Most employers require employees to provide a “fitness for duty” certification in order to return to work after medical leave. However, unless an employer provides a list of essential functions of the employee’s job and requests that the certification address the employee’s ability to perform those essential functions, all the certification must state is that the employee can return to work. And, pending any requested clarification from the employee’s doctor, the employer must allow the employee to return to work or face a claim for interference with the employee’s FMLA right to reinstatement. In a recent case from the Third Circuit Court of Appeals, an employee provided her employer with a doctor’s note that said she could return to work. The employee sought to return, but indicated that because of how her hand was splinted, she would only be able to type with 2 fingers on the injured hand and would be slower than usual. The employer refused to permit the employee to return to work unless the employee could do her job 100% and sent the employee back to her doctor for more information. The Court found that the employee could go to trial on the issue of whether her employer interfered with her FMLA right to reinstatement when it refused to permit her to return to work based on the original certification. Budhun v. Reading Hospital and Medical Center, Case No. 11-4625 (3rd Cir. 2014).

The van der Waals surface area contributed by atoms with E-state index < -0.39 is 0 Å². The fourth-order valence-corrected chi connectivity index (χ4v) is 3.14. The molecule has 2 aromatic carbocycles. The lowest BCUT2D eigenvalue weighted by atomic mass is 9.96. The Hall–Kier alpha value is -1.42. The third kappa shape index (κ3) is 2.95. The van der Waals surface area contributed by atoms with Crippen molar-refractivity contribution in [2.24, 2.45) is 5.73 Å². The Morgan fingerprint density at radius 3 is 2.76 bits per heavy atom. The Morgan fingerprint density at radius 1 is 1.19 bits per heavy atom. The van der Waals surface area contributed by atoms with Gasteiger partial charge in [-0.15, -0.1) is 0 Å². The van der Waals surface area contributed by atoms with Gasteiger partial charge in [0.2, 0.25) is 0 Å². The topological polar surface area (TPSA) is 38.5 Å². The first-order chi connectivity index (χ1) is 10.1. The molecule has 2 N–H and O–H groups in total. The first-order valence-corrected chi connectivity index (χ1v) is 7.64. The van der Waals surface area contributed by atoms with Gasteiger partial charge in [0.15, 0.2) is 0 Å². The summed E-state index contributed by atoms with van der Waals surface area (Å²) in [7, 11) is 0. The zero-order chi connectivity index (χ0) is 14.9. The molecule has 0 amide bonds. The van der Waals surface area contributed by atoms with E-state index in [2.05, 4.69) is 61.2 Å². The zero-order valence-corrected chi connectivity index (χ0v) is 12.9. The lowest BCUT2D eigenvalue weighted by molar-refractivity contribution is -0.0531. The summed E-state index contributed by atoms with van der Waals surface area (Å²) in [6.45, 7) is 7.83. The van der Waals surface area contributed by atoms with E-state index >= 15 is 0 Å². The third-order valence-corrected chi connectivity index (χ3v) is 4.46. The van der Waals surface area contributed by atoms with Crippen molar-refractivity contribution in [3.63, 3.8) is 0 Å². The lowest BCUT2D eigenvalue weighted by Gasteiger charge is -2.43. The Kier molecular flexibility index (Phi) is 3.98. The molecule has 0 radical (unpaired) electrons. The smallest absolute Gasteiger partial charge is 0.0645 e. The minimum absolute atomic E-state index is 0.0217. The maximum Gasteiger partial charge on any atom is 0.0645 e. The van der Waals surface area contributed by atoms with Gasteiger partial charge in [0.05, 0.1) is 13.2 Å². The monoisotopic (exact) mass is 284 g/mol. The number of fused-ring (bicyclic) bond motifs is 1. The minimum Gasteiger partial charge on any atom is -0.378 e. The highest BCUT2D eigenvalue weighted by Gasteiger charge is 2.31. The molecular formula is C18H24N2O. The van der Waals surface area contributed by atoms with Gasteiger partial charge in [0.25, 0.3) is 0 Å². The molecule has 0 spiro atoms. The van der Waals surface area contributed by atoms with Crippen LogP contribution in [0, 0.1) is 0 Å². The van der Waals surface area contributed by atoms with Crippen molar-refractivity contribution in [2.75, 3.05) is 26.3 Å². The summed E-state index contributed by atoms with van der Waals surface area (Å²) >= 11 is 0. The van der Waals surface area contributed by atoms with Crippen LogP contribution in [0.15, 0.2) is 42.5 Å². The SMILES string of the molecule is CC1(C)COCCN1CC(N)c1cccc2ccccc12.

The lesson of this case for employers is to give an employee a detailed job description to give to their doctor when obtaining a “fitness for duty” certification after medical leave to enable the doctor to evaluate whether the employee can perform the job’s essential functions upon their return. The case can be found here: http://scholar.google.com/scholar_case?case=15345350352760643538&hl=en&as_sdt=6&as_vis=1&oi=scholarr